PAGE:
Town square trees to be trimmed after residents plagued by birds' droppings

A car covered in starling mess caused by the Kent Square flock

A car covered in starling mess caused by the Kent Square flock - Credit: Sonya Duncan

Five trees in a Great Yarmouth square which are home to a flock of starlings which keep leaving droppings on cars and homes are to be trimmed back.

Residents of Kent Square and surrounding roads had complained about having to clean up bothersome bird droppings from their homes and cars. 

Councillors were advised by planning officers to vote in favour of the trees being cut back at a meeting of the borough council’s development control committee on Wednesday (March 30).

The main reasons given for the works was that it would prevent the trees from being damaged by taller vehicles, and the visual impact of the trees being “beset by nesting starlings which has resulted in the grass beneath the trees dying”.

An officer told the meeting that he understood the proposed trimmings were routine maintenance works, prompting laughter from Labour councillor Michael Jeal, who said the trimming had nothing to do with a routine or schedule, and “everything to do with them little things with wings that are called starlings”.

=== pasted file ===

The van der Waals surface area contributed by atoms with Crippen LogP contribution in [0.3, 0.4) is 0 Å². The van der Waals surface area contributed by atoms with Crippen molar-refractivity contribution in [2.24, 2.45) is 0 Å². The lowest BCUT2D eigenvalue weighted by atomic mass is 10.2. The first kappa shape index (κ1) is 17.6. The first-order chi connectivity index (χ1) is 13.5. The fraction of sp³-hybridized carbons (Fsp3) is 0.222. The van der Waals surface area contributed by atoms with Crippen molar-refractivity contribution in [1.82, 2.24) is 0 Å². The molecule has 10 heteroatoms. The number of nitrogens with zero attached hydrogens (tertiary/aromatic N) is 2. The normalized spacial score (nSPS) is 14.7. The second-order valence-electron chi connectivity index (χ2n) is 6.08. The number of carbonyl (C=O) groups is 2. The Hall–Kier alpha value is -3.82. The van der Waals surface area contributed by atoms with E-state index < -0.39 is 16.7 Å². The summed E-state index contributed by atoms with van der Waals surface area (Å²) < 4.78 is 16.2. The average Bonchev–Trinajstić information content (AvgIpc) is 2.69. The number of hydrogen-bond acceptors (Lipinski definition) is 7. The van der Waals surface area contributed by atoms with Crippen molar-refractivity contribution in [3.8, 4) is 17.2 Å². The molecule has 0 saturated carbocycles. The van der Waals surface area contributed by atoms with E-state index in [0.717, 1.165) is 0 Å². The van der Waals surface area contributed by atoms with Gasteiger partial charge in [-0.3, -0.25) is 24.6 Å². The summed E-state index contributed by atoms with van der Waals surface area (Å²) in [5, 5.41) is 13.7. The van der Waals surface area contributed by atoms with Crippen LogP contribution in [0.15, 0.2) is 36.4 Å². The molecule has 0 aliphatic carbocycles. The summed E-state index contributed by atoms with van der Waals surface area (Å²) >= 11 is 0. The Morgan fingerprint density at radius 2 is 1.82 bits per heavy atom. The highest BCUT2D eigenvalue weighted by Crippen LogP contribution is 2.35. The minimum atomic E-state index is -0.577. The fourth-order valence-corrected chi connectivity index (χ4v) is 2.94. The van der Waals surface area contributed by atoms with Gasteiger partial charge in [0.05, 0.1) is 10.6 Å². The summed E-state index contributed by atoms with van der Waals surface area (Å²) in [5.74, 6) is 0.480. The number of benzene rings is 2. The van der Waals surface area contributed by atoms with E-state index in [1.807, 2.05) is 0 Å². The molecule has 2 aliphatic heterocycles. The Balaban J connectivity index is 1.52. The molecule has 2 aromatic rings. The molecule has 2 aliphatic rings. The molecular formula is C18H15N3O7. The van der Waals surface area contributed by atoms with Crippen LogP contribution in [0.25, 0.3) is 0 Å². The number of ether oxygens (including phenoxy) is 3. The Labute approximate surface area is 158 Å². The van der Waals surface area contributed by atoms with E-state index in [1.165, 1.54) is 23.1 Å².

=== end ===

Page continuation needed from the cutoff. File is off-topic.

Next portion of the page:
Michael JealPicture: James Bass

Michael JealPicture: James Bass - Credit: Eastern Daily Press © 2012

Mr Jeal proposed a motion to approve the works, seconded by his Labour colleague, and former MP, Tony Wright, who said: “I can assure you that the amount of birds’ mess in that area does actually cause an environmental health problem.”

Tony Wright, councillor for the Nelson Ward, said that 'takeaway culture' is a problem when it comes

Tony Wright, councillor for the Nelson Ward, said that 'takeaway culture' is a problem when it comes to pushing for healthier lifetsyles. Picture: James Bass - Credit: Eastern Daily Press © 2013

The works will involve removing all branches that exist up to five metres from the ground level and cutting back any remaining limbs above the five-metre height by up to two metres from their tips. 

One resident had contacted the council to say the tree maintenance programme should not go ahead, as the murmurations of starlings attract people to the town.

The objection read: "Has the council considered the benefits these birds bring?

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"Many people have visited Great Yarmouth to witness the stunning murmurations, providing income through parking charges and spending money on local shops and cafes when otherwise they would not visit Great Yarmouth.

"A biodiversity plan for the area is needed to include the starlings.

"The revenue the murmuration sightings bring in could be significant if the council promoted the spectacle some more."

Some 10 letters of support or no objection to the tree cutting plan had meanwhile been sent into the council.